Living between mind and body without the Spirit is confusing. But there’s no condemnation for those who turn to Jesus. The law lacked the Spirit’s power. If we don’t live by the Spirit we don’t have the power to please God.

We must choose to obey the Spirit and stead of our desires. Desire will always be there but we must remember and practice our death to sin. Only through obedience to the Holy Spirit can we please God (Romans 8:6-8).

Paul reminds us that we must live by the Spirit instead of our desires under the law (Romans 8:9-11). The Spirit’s power brings us life. We gain a privileged place as God’s children and his heirs (Romans 8:12-17). Our destiny is beyond this earth and a lifetime in heaven (Romans 8:18-25).

We are surrounded by decay. Creation groans as it waits for Jesus’ return (Romans 8:23). We also grown as we wait for God to fulfill his promises (Romans 8:24). But we are not alone. We have hope and the intercession of the Spirit, who groans as he expresses our needs to God (Romans 8:26).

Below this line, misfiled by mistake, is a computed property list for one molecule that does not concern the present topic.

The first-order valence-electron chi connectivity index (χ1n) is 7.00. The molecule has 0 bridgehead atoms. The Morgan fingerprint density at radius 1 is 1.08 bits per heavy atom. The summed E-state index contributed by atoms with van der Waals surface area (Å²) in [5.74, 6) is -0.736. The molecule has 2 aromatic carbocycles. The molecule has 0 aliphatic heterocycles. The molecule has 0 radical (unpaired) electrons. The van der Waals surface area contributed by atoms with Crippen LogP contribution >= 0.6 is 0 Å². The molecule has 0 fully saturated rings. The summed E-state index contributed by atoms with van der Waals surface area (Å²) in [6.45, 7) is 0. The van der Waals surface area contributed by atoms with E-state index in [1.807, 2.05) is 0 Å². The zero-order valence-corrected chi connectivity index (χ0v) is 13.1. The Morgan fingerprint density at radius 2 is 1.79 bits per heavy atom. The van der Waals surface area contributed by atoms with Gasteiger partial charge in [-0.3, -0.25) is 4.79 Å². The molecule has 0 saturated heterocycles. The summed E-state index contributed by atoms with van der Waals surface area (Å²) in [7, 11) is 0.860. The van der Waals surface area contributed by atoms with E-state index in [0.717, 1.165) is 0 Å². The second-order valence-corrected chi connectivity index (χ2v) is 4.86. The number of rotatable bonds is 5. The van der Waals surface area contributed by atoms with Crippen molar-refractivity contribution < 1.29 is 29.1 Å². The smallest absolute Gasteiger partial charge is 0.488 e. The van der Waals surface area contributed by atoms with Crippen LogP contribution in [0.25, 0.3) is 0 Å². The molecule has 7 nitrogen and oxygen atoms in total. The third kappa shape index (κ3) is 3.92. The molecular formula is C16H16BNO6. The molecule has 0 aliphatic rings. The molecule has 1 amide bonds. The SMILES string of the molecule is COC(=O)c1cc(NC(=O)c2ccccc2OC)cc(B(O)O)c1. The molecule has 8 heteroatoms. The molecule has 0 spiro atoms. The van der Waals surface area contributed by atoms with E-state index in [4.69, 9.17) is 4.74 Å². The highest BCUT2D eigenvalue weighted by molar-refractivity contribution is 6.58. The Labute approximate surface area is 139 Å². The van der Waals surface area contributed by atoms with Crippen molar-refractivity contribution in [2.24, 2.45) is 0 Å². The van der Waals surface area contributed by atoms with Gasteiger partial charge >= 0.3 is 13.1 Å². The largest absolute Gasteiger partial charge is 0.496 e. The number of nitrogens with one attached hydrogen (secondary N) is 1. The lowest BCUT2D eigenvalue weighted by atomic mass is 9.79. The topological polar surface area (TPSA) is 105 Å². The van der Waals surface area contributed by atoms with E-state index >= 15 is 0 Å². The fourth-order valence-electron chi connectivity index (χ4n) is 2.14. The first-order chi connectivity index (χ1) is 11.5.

The entire Godhead is thoroughly involved in our salvation, sanctification, and glorification. The Spirit helps us pray (Romans 8:26). The Father plans are salvation and conformity to Christ (Romans 8:28-30). As he works things out for our good, Jesus demonstrates his love on the cross, fulfilling the Father’s plan (Romans 8:31-32).

We aren’t condemned (Romans 8:1) because God went to bat for us. Only he can condemn us (Romans 8:32-34). Instead of condemnation we are his children. Jesus’ love demonstrated on the cross continues into our present and future. Jesus’ love conquers everything (Romans 8:35-39).

Should we struggle through our desires, temptation, and sin? Romans 6-8 is clear. God intends for us to live a victorious life. He planned for it, the Spirit intercedes and empowers our lives, and Jesus’ love conquers anything in its way.

God deeply desires you and I live in victory, pleasing him. How do we do that? It’s a combination of God working within us and us obeying him. He gave rules and principles as a roadmap to holiness.

What do you think about the clarity of God’s desire for our holy living in Romans 6-8? Leave a comment and tell me what you think or what you have gleaned from Scripture.